• G07C2209/63Comprising locating means for detecting the position of the data carrier, i.e. within the vehicle or within a certain distance from the vehicle
    • G07C2209/64Comprising locating means for detecting the position of the data carrier, i.e. within the vehicle or within a certain distance from the vehicle using a proximity sensor
    • GPHYSICS
    • G07CHECKING-DEVICES
    • G07CTIME OR ATTENDANCE REGISTERS; REGISTERING OR INDICATING THE WORKING OF MACHINES; GENERATING RANDOM NUMBERS; VOTING OR LOTTERY APPARATUS; ARRANGEMENTS, SYSTEMS OR APPARATUS FOR CHECKING NOT PROVIDED FOR ELSEWHERE
    • G07C9/00Individual entry or exit registers
    • G07C9/00174Electronically operated locks; Circuits therefor; Nonmechanical keys therefor, e.g. passive or active electrical keys or other data carriers without mechanical keys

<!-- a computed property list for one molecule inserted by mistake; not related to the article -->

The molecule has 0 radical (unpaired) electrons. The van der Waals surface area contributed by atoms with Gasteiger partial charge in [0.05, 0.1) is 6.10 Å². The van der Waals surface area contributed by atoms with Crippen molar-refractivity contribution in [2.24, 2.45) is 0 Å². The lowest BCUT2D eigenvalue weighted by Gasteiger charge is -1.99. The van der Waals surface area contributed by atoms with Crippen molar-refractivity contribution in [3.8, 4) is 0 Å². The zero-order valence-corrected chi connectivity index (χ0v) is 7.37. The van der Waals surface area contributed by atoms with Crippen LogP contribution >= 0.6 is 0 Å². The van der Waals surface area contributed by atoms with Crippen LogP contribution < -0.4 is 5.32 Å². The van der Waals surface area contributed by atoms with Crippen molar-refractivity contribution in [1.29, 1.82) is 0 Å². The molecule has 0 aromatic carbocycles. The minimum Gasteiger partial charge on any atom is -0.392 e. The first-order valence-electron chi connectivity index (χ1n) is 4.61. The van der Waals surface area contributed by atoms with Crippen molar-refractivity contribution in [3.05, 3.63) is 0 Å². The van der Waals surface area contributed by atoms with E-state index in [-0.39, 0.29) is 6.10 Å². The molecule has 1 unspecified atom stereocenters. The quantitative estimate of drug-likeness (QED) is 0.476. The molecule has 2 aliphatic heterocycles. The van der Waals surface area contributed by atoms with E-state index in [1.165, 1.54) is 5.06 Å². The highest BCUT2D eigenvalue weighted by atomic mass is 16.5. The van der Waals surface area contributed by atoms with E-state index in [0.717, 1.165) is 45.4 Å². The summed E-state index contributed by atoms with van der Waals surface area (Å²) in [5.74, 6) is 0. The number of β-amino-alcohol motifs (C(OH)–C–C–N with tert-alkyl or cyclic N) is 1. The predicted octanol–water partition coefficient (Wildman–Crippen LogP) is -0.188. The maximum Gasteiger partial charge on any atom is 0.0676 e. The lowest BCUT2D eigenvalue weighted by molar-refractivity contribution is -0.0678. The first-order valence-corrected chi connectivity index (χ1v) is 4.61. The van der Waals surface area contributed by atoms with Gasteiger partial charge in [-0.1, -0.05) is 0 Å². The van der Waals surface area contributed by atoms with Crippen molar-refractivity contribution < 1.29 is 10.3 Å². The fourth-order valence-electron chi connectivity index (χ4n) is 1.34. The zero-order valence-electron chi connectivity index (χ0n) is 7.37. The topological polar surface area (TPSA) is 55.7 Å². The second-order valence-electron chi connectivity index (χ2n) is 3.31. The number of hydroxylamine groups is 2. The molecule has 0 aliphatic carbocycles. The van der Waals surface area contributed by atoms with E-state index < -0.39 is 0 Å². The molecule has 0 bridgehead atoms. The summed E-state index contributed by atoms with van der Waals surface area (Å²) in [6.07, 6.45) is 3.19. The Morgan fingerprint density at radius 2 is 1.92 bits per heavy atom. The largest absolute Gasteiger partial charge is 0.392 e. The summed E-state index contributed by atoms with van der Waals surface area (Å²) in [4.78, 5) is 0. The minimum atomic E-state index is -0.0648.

• G07C9/00658Electronically operated locks; Circuits therefor; Nonmechanical keys therefor, e.g. passive or active electrical keys or other data carriers without mechanical keys operated by passive electrical keys

Abstract

A passive entry passive start (PEPS) system is provided for performing at least one PEPS function with respect to a vehicle as an end device (e.g., smart phone or key fob, etc.) approaches the vehicle and comes within range for authorization. The vehicle includes a plurality of sensors and a central module. The central module is communicatively coupled to the end device and to the sensors via short-range wireless connections. The central module can determine, based on signal strength information provided from the sensors or the end device, whether the end device is within range for authorization. When the end device is determined to be within range for authorization, the central module can control performance of at least one PEPS function at the vehicle.

Description

    TECHNICAL FIELD